LAHORE/ KARACHI/ PESHAWAR:
Aided by factors such as societal stigma and lack of testing, acquired immunodeficiency syndrome (AIDS) continues to spread unabated across the country, which has put a question mark on the priorities of provincial administrations.
If human immunodeficiency virus (HIV) is not treated, it can lead to AIDS and a 2021 report released by the United Nations (UN) programme UNAIDS estimates that between 200,000 and 220,000 people in Pakistan live with HIV. Furthermore, Dr Syed Sharaf Ali Shah, former project director for the Sindh AIDS Control Program, informed this newspaper that the country adds roughly 25,000 new HIV/AIDS patients every year.
In the country’s most populous province, from January to June of this year, a record 3,241 cases were reported across the province, as per a recent report sent by the provincial health department to the Punjab Assembly. According to the Punjab AIDS Control Program, the new cases bring the total number of HIV/AIDS patients in the province, up until July of 2022, to 16,446. Similarly, in Sindh, 2,200 cases of the disease have been reported this year alone; out of which 970 cases are from the country’s most populous city, Karachi, as per information obtained from the provincial AIDS Control Program. The disease’s spread has also plagued Khyber Pakhtunkhwa (K-P), as it currently has 5,900 active HIV/AIDS patients, according to provincial health department data. It is pertinent to mention that officials of Punjab’s AIDS Control Program, while talking to The Express Tribune, said that actual number of cases in the entire country may be much higher than reported numbers.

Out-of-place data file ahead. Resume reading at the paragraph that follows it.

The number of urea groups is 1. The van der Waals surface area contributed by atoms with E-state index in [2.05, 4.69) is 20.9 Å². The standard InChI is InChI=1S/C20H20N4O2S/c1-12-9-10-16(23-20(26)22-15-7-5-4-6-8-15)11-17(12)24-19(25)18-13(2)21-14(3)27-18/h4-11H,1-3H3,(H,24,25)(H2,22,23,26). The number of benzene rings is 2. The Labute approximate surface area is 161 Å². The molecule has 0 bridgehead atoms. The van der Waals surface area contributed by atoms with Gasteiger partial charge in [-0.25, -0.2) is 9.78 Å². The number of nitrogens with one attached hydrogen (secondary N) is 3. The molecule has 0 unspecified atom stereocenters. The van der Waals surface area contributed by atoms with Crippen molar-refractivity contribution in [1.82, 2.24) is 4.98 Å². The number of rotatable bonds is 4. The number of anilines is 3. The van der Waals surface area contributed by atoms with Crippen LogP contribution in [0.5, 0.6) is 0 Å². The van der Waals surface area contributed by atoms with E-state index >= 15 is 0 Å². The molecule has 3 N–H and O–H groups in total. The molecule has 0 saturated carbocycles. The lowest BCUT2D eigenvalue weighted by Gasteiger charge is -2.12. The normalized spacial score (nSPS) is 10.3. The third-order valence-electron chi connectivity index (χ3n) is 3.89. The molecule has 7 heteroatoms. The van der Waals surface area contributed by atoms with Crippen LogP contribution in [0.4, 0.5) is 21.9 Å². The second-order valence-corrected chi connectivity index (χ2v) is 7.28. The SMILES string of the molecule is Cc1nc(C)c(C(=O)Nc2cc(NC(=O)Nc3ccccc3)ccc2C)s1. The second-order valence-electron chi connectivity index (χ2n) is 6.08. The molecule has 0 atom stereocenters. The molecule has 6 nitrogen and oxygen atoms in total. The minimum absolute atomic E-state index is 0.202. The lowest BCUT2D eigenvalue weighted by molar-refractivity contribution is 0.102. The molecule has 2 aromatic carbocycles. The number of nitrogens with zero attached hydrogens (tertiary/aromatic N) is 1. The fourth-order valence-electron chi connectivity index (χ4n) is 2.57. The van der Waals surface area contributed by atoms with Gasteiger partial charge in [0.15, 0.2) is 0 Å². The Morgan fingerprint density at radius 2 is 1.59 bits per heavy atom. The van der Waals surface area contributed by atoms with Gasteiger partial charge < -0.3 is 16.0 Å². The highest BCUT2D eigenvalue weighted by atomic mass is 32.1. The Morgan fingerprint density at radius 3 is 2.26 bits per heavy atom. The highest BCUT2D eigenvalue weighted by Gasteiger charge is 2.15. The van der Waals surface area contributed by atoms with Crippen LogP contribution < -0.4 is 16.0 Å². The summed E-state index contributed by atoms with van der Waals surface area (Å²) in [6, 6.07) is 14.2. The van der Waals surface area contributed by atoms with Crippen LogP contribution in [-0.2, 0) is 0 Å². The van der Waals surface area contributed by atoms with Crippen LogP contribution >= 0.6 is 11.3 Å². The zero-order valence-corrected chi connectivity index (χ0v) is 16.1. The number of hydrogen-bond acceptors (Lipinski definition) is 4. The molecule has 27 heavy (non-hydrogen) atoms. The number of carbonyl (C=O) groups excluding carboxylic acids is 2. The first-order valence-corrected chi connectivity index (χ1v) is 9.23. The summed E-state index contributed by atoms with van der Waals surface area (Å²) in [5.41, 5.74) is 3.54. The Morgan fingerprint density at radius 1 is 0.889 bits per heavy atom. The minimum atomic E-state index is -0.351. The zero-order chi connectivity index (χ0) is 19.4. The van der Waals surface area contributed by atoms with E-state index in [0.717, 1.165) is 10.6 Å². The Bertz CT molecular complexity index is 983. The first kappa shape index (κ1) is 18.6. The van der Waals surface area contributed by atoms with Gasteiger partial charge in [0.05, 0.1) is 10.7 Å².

President of the Pakistan Infection Control Society, Dr Rafiq Khanani, commenting on the harrowing numbers, stated: “syringe reuse is the primary factor in the spread of HIV/AIDS in Pakistan. Other factors include sex workers, blood transfusions, lack of testing, and social stigma.” Dr Khanani was of the view that the rampant spread of the disease was not being taken seriously enough and eventually HIV/AIDS might become a major issue. “The government has to develop a disease surveillance program and start public awareness campaigns. It should also focus on increasing HIV/AIDS treatment centres and equip existing centres with skilled personnel,” he suggested.
Dr Ayub Roze, former Director General (DG) Health K-P, concurring with Dr Khanani, said that there was also a dire need to address the social stigma associated with HIV/AIDS. “Patients can live routine lives even if they are HIV positive but the stigma stops them from getting treatment and as a result their condition worsens. The government needs to create awareness in this regard.”
The societal stigma that Dr Khanani and Dr Roze talk about is also mentioned in the 2021 UNAIDS report on Pakistan. 51.1% of adults aged 15 to 49, when asked if they would buy fresh vegetables from a shopkeeper or vendor if they knew that person had HIV, responded with a no, as per the report.
Dr Asghar Jadoon, Project Director of K-P’s Integrated HIV, Hepatitis and Thalassemia Control Program (IHHTCP), was also of the view that tackling societal stigma related with the disease was the need of the hour if the country wished to curb the spread of HIV/AIDS. “Unless we eliminate this taboo associated with HIV/AIDS, we have no way of knowing the real number of people suffering from the disease. The reported cases are much lower than the actual prevalence of HIV/AIDS in the country,” Dr Jadoon said while talking to The Express Tribune.
Comments are moderated and generally will be posted if they are on-topic and not abusive.
For more information, please see our Comments FAQ